A process inspired by 3D printing may prevent tooth loss in adults | fitness | Hindustan Times
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A process inspired by 3D printing may prevent tooth loss in adults

The process engineers artificial blood vessels in teeth, which may aid in root canal treatments.

fitness Updated: Jun 14, 2017 12:57 IST
The research might change the way root canals are done in the future.
The research might change the way root canals are done in the future.(Shutterstock)

If you frequently have dental trouble, take heart. Researchers have discovered a way root canal surgeries may be conducted. They have developed a 3D printing-inspired process to engineer artificial blood vessels in teeth, an advance that may effectively regenerate the function of teeth in patients undergoing root canal treatment. While root canals are effective in saving a tooth that has become infected or decayed, this age-old procedure may cause teeth to become brittle and susceptible to fracture over time.

The current procedure involves removing infected dental tissues and replacing them with synthetic biomaterials covered by a protective crown. “This process eliminates the tooth’s blood and nerve supply, rendering it lifeless and void of any biological response or defence mechanism,” said Luiz Bertassoni, an assistant professor at Oregon Health and Science University in the US. “Without this functionality, adult teeth may be lost much sooner, which can result in much greater concerns, such as the need for dentures or dental implants,” said Bertassoni, principal investigator of the study published in the journal Scientific Reports.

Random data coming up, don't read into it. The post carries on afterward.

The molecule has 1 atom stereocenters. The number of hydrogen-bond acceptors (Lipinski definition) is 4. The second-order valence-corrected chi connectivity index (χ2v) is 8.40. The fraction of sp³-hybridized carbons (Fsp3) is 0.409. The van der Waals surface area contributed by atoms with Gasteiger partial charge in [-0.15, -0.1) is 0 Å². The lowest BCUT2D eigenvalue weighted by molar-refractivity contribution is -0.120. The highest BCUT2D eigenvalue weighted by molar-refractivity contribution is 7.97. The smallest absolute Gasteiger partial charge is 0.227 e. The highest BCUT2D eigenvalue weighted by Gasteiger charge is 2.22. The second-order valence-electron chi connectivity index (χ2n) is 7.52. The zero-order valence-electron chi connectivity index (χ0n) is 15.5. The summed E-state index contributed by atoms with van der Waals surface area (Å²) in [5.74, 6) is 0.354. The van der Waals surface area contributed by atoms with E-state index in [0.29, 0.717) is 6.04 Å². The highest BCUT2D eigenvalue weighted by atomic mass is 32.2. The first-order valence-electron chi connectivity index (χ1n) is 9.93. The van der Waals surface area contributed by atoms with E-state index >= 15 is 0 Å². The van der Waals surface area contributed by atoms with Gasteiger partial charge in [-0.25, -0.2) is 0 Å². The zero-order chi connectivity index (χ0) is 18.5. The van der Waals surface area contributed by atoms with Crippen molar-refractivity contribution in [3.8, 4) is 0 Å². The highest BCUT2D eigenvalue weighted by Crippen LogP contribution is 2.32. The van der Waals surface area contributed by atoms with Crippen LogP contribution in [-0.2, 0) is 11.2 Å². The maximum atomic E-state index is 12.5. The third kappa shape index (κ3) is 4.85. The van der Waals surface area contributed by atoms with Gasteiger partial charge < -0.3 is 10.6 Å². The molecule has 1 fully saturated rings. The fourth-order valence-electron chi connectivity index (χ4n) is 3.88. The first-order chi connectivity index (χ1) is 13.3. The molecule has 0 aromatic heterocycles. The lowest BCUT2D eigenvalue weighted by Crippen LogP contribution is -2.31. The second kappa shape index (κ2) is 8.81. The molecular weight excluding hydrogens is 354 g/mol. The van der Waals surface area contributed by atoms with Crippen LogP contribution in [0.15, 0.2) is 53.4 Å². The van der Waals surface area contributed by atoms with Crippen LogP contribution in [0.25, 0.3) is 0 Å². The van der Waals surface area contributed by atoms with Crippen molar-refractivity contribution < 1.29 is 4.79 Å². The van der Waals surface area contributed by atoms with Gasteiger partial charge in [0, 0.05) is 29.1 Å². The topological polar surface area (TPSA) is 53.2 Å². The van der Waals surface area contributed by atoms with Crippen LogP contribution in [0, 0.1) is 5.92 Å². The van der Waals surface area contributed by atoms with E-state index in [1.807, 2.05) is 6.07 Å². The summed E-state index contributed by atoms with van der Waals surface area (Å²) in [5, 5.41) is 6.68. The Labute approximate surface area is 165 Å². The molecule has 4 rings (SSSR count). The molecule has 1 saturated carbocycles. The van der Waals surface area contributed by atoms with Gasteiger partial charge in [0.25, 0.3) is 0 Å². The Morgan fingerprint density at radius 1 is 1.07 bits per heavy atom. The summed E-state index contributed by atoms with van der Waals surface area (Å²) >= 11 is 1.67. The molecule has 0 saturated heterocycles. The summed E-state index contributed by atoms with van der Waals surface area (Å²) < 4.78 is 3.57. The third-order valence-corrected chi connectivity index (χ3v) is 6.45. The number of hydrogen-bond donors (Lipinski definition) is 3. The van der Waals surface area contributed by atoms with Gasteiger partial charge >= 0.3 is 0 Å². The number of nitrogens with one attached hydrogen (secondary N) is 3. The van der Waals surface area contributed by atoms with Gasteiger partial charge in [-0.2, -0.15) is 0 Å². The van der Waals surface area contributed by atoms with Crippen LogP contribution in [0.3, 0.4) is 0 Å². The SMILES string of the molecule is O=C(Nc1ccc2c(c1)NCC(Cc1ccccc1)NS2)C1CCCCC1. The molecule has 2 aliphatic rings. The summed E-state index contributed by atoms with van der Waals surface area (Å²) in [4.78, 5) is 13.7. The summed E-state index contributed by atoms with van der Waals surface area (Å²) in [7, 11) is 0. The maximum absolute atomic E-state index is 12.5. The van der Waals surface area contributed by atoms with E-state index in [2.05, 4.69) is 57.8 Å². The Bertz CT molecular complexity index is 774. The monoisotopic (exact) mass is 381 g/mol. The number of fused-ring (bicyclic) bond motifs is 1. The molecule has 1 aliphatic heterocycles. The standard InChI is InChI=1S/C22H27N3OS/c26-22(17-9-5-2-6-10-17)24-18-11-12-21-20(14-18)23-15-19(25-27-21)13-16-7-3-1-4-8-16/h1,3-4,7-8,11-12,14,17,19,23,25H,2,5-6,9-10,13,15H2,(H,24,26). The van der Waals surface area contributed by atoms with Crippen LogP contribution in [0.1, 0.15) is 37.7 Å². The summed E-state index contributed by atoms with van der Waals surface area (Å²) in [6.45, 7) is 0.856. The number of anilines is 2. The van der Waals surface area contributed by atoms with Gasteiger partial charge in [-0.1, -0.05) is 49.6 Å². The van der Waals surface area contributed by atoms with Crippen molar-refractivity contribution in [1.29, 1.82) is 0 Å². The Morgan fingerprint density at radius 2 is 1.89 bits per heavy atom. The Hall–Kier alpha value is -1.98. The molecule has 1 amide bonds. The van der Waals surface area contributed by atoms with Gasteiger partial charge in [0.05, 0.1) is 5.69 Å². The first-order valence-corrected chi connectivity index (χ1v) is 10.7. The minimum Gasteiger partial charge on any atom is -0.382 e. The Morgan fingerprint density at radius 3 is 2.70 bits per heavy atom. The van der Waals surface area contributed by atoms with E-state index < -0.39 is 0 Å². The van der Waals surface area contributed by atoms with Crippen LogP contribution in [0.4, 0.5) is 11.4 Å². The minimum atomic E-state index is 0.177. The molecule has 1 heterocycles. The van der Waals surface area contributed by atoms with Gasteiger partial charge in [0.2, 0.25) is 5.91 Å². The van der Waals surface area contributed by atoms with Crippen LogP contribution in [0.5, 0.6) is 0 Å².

To address this issue, Bertassoni and colleagues used a 3D printing-inspired process — based on their previous work fabricating artificial capillaries — to create blood vessels in the lab. They placed a fibre mold made of sugar molecules across the root canal of extracted human teeth and injected a gel-like material, similar to proteins found in the body, filled with dental pulp cells. The researchers removed the fibre to make a long microchannel in the root canal and inserted endothelial cells isolated from the interior lining of blood vessels.

After seven days, dentin-producing cells proliferated near the tooth walls and artificial blood vessels formed inside the tooth. “This result proves that fabrication of artificial blood vessels can be a highly effective strategy for fully regenerating the function of teeth,” said Bertassoni. “We believe that this finding may change the way that root canal treatments are done in the future,” he said.

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